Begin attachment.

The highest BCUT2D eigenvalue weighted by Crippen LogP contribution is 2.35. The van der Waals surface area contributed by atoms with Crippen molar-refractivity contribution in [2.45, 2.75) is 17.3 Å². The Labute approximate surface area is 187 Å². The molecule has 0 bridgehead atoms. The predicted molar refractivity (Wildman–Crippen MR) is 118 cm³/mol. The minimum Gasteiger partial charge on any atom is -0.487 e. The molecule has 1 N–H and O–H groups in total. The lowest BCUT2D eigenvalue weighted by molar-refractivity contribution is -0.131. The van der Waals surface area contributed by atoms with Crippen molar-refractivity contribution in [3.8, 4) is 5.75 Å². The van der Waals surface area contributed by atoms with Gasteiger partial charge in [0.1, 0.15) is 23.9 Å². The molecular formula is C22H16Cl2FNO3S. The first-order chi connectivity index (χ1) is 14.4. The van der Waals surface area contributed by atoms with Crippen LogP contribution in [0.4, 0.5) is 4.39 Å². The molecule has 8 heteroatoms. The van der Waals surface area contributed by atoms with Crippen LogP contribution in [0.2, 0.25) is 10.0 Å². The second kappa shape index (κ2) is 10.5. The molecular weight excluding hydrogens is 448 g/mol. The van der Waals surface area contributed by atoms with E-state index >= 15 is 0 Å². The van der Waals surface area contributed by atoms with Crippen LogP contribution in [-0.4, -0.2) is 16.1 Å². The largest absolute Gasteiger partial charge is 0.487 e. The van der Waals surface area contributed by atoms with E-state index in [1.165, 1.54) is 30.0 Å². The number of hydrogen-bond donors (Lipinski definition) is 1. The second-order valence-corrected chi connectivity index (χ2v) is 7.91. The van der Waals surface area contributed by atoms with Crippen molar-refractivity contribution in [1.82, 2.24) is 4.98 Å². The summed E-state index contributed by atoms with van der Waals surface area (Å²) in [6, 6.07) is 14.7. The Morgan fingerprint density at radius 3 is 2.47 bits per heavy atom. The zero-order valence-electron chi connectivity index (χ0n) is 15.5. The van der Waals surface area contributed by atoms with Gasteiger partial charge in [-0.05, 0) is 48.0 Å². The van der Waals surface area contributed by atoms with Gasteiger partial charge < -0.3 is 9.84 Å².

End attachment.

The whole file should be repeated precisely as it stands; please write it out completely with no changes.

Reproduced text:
The highest BCUT2D eigenvalue weighted by Crippen LogP contribution is 2.35. The van der Waals surface area contributed by atoms with Crippen molar-refractivity contribution in [2.45, 2.75) is 17.3 Å². The Labute approximate surface area is 187 Å². The molecule has 0 bridgehead atoms. The predicted molar refractivity (Wildman–Crippen MR) is 118 cm³/mol. The minimum Gasteiger partial charge on any atom is -0.487 e. The molecule has 1 N–H and O–H groups in total. The lowest BCUT2D eigenvalue weighted by molar-refractivity contribution is -0.131. The van der Waals surface area contributed by atoms with Crippen molar-refractivity contribution in [3.8, 4) is 5.75 Å². The van der Waals surface area contributed by atoms with Gasteiger partial charge in [0.1, 0.15) is 23.9 Å². The molecular formula is C22H16Cl2FNO3S. The first-order chi connectivity index (χ1) is 14.4. The van der Waals surface area contributed by atoms with Crippen LogP contribution in [0.4, 0.5) is 4.39 Å². The molecule has 8 heteroatoms. The van der Waals surface area contributed by atoms with Crippen LogP contribution in [0.2, 0.25) is 10.0 Å². The second kappa shape index (κ2) is 10.5. The molecular weight excluding hydrogens is 448 g/mol. The van der Waals surface area contributed by atoms with E-state index >= 15 is 0 Å². The van der Waals surface area contributed by atoms with Crippen LogP contribution in [-0.4, -0.2) is 16.1 Å². The largest absolute Gasteiger partial charge is 0.487 e. The van der Waals surface area contributed by atoms with E-state index in [1.165, 1.54) is 30.0 Å². The number of hydrogen-bond donors (Lipinski definition) is 1. The second-order valence-corrected chi connectivity index (χ2v) is 7.91. The van der Waals surface area contributed by atoms with Crippen molar-refractivity contribution in [1.82, 2.24) is 4.98 Å². The summed E-state index contributed by atoms with van der Waals surface area (Å²) in [6, 6.07) is 14.7. The Morgan fingerprint density at radius 3 is 2.47 bits per heavy atom. The zero-order valence-electron chi connectivity index (χ0n) is 15.5. The van der Waals surface area contributed by atoms with Gasteiger partial charge in [-0.05, 0) is 48.0 Å². The van der Waals surface area contributed by atoms with Gasteiger partial charge < -0.3 is 9.84 Å².